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Join Us at ATP for a Thought-Provoking & Action-Oriented Session on Improving Fairness in Testing

Posted by Caveon

updated over a week ago

We've never been more excited for a presentation.

At ATP's Innovations in Testing 2022 conference, Caveon's David Foster will be presenting with four other industry-renowned experts on the topic of fairness in testing:

Item and Test Designs to Enhance Fairness and Inclusivity

Join Kristen Huff of Curriculum Associates; Maria Elena Oliveri of the Buros Center for Testing, University of Nebraska Lincoln; Stephen G. Sireci of the University of Massachusetts Amherst; and David Foster of Caveon for this groundbreaking Platinum Session.

About the Session

The design of tests and other assessments must be thoughtfully considered to meet particular purposes, and must do so in a way that is inclusive of the diversity inherent in society. Testing has converted to computerized administration over the past 30 years; however, tests today predominantly remain static, and they continue to use multiple-choice items. These are elements of test design that perpetuate early 20th-century ideals, reflecting a “white-dominant” culture of the day. This century-old concept of what tests should be results in differential test-taking experiences and performances across groups defined by poverty/privilege, ethnicity, language, and culture. The good news is, with the amazing 21st-century technology at our fingertips, tests can now be designed, built, and administered in ways that explicitly remove the sources that support this long-standing unfairness.

Two examples of such sources include (a) the ability of some individuals to cheat on tests, and (b) the ability of some individuals to utilize highly practiced test-taking skills. Both these strategies invalidly impact test scores; however, little has been done in item and test design to mitigate these effects. Clearly, cheating and coaching correlate with privilege, and so reducing the ability to cheat or use “testwiseness” skills to raise test scores will increase fairness (i.e., removing the advantage for privileged groups that use these tactics). Another example is the inflexibility of today’s testing conditions to allow for examinee choice in personalizing the testing experience.

This session will describe and demonstrate test (and item) design features that can be added or manipulated to specifically (a) reduce test score inflation due to both cheating and testwiseness, and (b) allow personalization of the test to promote culturally-sustaining practices. 

This session will include three presentations and a discussant, outlined below.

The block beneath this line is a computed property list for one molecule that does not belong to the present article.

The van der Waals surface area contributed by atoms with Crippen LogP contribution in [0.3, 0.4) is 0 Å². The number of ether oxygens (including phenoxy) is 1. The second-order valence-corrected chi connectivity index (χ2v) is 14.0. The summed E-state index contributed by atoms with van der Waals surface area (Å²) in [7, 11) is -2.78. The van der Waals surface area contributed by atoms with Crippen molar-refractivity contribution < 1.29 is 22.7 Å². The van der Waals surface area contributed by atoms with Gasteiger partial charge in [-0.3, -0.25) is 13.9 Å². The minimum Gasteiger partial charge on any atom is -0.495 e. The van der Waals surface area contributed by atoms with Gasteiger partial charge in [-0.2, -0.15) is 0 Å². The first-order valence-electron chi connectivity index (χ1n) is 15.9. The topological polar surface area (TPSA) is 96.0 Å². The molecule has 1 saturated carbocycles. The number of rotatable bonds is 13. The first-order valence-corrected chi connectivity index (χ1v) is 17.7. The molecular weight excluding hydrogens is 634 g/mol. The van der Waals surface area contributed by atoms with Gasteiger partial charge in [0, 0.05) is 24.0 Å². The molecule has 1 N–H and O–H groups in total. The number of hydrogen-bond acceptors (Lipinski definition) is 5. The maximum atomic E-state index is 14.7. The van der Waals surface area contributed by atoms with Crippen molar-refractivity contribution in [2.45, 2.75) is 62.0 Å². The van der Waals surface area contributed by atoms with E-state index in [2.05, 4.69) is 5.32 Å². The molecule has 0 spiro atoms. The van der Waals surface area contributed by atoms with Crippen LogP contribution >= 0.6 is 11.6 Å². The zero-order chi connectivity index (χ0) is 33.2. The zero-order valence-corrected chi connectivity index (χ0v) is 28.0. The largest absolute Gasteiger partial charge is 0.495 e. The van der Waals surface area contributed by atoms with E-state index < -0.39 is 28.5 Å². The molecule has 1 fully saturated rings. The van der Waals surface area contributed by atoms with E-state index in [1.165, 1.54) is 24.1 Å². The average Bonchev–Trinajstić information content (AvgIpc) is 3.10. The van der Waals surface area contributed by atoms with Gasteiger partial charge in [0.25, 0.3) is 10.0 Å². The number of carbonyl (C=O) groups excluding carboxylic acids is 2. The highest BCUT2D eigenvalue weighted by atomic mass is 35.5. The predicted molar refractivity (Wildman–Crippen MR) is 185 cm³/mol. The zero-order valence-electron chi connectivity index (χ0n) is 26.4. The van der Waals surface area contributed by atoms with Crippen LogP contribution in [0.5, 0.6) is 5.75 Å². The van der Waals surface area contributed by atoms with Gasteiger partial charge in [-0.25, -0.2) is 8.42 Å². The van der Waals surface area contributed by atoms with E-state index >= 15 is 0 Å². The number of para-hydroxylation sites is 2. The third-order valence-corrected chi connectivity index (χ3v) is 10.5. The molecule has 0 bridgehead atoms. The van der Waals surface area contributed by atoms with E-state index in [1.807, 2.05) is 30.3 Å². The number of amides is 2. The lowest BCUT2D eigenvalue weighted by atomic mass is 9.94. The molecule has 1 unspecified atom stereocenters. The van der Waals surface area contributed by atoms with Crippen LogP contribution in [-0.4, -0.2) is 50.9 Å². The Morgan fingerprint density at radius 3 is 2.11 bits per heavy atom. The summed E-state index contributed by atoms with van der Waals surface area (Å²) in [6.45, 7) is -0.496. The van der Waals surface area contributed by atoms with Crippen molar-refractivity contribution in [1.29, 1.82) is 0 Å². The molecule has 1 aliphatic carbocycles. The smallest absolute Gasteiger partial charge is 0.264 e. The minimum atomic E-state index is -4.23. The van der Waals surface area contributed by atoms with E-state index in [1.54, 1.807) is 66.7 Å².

Sessions and Presenters

1. Using Technology to Give Tests and Items That Enhance Fairness and Inclusivity

David Foster, Caveon

The first presentation in this platinum session will illustrate how new test and item designs can be applied to any important testing program to reduce irrelevant inflation of test scores, such as that added by cheating and testwiseness

2. Empowering the Marginalized Through Algorithmic Item Design and UNDERSTANDARDized Test Administration

Stephen G. Sireci, University of Massachusetts Amherst

In the second presentation, Stephen Sireci from the University of Massachusetts will show how the concept of culturally-sustaining testing practices can be built into test design by allowing examinee choice, or a priori tailoring, of test context for each examinee; and by allowing examinees to draw from their funds of knowledge while taking an assessment.

3. Rolling Up Our Sleeves and Opening Our Hearts: Real Work in Inclusive Assessment Design

Kristen Huff, Curriculum Associates

The third presentation by Kristen Huff of Curriculum Associates will report on a concentrated effort to develop culturally inclusive, responsive, and sustaining test items on a large-scale K-12 diagnostic assessment.

4. A Discussion Among Presenters and Attendees

Maria Elena Oliveri, Buros Center for Testing, University of Nebraska Lincoln

A discussant, Maria Elena Oliveri, who works in the area of culturally-sustaining principled test design at the Buros Center for Testing, will provide commentary on the presentations and their relevance to improving fairness in testing.

Finally, we want to hear your thoughts. The session will conclude with a discussion among presenters and attendees as to how such design improvements might be practically used and how they specifically address the topics of systematic racism and general unfairness promoted by traditional test design.

Objectives & Learning Outcomes

The objectives and learning outcomes for this session are as follows:

  1. Attendees will learn how traditional test and item design, supported by outdated notions of standardized testing, negatively impact test scores of individuals in particular groups in the testing population.

  2. Attendees will learn how changes to test and item design can remove unwanted sources of systematic bias from test scores, such as cheating and testwiseness, resulting in an inclusive opportunity to prove abilities.

  3. Attendees will learn how to design tests that incorporate examinee choice to personalize and make the testing experience more culturally relevant.

  4. Attendees will understand the critical role of technology in this endeavor through descriptions and demonstrations.


We hope you join us for this Platinum Session at ATP, March 20-23, 2022!


Fairness and Inclusivity in Testing and Examination (2)

About Caveon

For more than 18 years, Caveon Test Security has driven the discussion and practice of exam security in the testing industry. Today, as the recognized leader in the field, we have expanded our offerings to encompass innovative solutions and technologies that provide comprehensive protection: Solutions designed to detect, deter, and even prevent test fraud.

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